Greg Aplin has denied Victoria’s better financial incentives to attract more residents to the state will result in more people leaving NSW.
The Victorian government last year announced it would give payroll tax cuts to businesses based in regional areas, leading Seeley International to decide to relocate from Albury to Wodonga in July.
NSW politicians are now looking into using the idea for possible tax cuts of their own, which could also be specific to regional areas.
Mr Aplin is the deputy chair of the committee conducting an inquiry into zonal taxation, but in speaking to Parliament this week, he suggested tax cuts were not the way to stop businesses leaving the state for a better deal.
He said the Victorian government was pushing to attract business and families across the border with better first home incentives, and a regional payroll tax 2 per cent below NSW “with a mere $100,000 threshold difference”.
“Yet, for all the noise and fury, what do I see on the ground? A large manufacturer shifts from Albury to Wodonga, and Bunnings moves its trade centre from Wodonga to Albury,” he said.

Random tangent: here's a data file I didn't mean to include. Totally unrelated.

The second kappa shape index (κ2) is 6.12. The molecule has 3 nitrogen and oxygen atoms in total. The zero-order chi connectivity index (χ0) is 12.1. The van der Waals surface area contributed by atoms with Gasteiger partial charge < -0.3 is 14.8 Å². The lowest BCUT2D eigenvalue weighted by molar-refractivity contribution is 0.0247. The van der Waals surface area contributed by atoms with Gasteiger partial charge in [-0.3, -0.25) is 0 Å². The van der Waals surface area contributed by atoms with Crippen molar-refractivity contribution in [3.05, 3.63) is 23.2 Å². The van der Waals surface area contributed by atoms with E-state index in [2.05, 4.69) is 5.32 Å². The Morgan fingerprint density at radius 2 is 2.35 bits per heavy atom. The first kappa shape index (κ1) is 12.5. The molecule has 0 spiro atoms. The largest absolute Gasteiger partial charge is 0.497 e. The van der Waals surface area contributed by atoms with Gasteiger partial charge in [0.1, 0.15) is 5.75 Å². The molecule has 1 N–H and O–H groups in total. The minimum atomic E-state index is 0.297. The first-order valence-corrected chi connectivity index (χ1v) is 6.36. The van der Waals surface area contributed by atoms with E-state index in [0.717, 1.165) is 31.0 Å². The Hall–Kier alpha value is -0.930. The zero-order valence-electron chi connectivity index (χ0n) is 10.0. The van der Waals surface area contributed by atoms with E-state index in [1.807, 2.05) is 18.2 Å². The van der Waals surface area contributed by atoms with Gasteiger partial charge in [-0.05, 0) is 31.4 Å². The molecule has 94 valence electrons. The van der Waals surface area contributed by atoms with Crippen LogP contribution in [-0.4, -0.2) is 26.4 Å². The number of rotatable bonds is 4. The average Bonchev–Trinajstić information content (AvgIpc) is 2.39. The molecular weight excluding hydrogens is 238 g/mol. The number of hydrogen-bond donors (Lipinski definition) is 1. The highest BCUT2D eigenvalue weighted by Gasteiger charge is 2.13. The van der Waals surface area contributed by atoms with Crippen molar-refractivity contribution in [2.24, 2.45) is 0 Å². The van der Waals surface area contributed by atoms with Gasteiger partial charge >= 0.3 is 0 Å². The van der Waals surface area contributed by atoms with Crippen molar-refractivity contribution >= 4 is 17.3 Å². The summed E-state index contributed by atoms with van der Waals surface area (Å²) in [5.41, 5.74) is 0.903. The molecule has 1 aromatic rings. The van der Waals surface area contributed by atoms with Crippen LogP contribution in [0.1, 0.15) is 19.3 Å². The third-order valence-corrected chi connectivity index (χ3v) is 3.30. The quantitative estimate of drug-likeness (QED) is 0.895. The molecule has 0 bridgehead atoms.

“State taxes comprise a raft of exclusions and concessions.
“Creating a local economic zone for Albury would have to include Wodonga, and is that notion even in the room let alone on the table?”
Mr Aplin said businesses looked at electricity and water prices, NBN issues, and whether an area had a skilled workforce – just as much as they looked at tax concessions.
He claimed workforce issues were a result of pressure on TAFE funding and barriers to financial support for students from the federal government.
“Businesses state that the lack of an educated workforce becomes apparent when they attempt to employ skilled, or motivated unskilled, staff,’ he said.
Albury Council made a submission to the inquiry in 2006 and suggested the NSW government “match or better the Victorian offer for payroll tax, even if only applied to a defined border zone”.
The inquiry has called for further submissions.